Council enhances enforcement of Wisconsin Point curfewParking on Wisconsin Point Road in the middle of the night could be costly now that the Superior City Council made it easier for police to cite curfew violators.
By: Shelley Nelson, Superior Telegram
Parking on Wisconsin Point Road in the middle of the night could be costly now that the Superior City Council made it easier for police to cite curfew violators.
Police no longer have to track down offenders. All they need do is leave a ticket on vehicles parked in violation of the city’s curfew on Wisconsin Point.
And, it’s no ordinary parking citation; a ticket will cost the vehicle’s owner $125.
“It’s unfortunate that we would have to go to this length to do this,” said Councilor Ed Anderson. “I remember growing up in this town. Wisconsin Point is one of the jewels we have, and quite frankly, at three, four o’clock in the morning at times before sunrise in the summer it’s very, very beautiful out there. I would hate to think that because of few troublemakers … that we’re going to punish all the citizens of Superior, take that away and enjoy Wisconsin Point and enjoy the tranquility of Lake Superior.”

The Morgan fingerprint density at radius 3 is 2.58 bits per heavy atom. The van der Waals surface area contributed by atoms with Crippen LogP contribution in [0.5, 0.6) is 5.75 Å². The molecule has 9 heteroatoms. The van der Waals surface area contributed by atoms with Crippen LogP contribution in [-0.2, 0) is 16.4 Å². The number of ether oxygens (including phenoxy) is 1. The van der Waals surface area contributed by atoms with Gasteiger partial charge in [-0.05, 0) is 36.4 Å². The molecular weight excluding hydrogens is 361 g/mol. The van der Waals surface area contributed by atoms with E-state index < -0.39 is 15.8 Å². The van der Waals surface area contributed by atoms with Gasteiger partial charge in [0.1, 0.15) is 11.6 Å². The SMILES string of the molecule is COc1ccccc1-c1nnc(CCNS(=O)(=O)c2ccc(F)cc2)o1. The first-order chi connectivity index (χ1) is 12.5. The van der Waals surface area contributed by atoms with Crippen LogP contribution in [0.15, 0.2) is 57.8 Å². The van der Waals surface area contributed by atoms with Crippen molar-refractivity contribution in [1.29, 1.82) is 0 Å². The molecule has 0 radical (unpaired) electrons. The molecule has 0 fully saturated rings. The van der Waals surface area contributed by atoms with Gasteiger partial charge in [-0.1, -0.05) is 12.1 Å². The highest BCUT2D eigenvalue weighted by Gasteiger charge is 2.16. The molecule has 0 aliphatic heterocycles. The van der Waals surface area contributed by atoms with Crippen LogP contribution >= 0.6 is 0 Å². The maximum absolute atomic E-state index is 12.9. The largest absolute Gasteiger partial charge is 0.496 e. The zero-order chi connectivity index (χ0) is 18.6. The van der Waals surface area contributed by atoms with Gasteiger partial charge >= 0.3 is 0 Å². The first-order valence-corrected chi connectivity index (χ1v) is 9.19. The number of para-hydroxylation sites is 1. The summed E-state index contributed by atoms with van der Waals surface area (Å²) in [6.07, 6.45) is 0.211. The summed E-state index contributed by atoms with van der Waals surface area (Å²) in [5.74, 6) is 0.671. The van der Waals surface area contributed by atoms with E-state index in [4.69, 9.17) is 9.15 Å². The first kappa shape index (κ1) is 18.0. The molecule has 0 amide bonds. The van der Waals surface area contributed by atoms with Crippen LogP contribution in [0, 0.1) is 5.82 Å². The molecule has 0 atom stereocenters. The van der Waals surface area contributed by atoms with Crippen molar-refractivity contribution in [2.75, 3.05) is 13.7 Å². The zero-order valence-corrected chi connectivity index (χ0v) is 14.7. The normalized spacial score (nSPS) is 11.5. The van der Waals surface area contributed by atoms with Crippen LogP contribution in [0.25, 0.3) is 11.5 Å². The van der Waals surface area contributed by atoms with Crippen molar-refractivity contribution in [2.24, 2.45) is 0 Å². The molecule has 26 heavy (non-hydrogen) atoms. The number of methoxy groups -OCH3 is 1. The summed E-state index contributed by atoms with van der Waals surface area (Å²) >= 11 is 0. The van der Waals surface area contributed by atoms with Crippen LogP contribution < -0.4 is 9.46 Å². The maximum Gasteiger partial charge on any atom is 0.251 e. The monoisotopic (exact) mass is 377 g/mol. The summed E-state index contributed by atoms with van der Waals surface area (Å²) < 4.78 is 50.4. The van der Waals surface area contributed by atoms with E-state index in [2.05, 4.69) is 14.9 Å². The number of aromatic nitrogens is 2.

Councilor Tom Bridge said limitations were placed on Wisconsin Point access more than five years ago when the council adopted an ordinance that limits parking on the point to the first lot on Wisconsin Point Road between the hours of 11 p.m. and 4 a.m., except during the smelt run. The council adopted that ordinance in 2003 in an effort to curb the illegal dumping and litter on the 2½-mile peninsula.
The council amended the ordinance after Superior’s Parks and Recreation Commission discussed possible solutions to discourage illegal dumping and litter that persist in pristine areas of the city.
Superior’s assistant police chief, Charles LaGesse, told commissioners the original adopted in 2003 was difficult to enforce because it required officers to track down the offenders, something that can be very difficult to do late at night or during pre-dawn hours. Allowing officers to leave the citation on the vehicle would make it easier for officers patrolling Wisconsin Point at night to cite curfew violators, LaGesse said.
Bridge, long frustrated that one of the city’s jewel’s is treated like a dumping ground by some, brought forward the recommendation to modify the 2003 ordinance to solve that problem and increase the fine from $30 to $125.
“With this change, the police department would be able to ticket the vehicles and not have to find the owners of the vehicles,” Bridge said.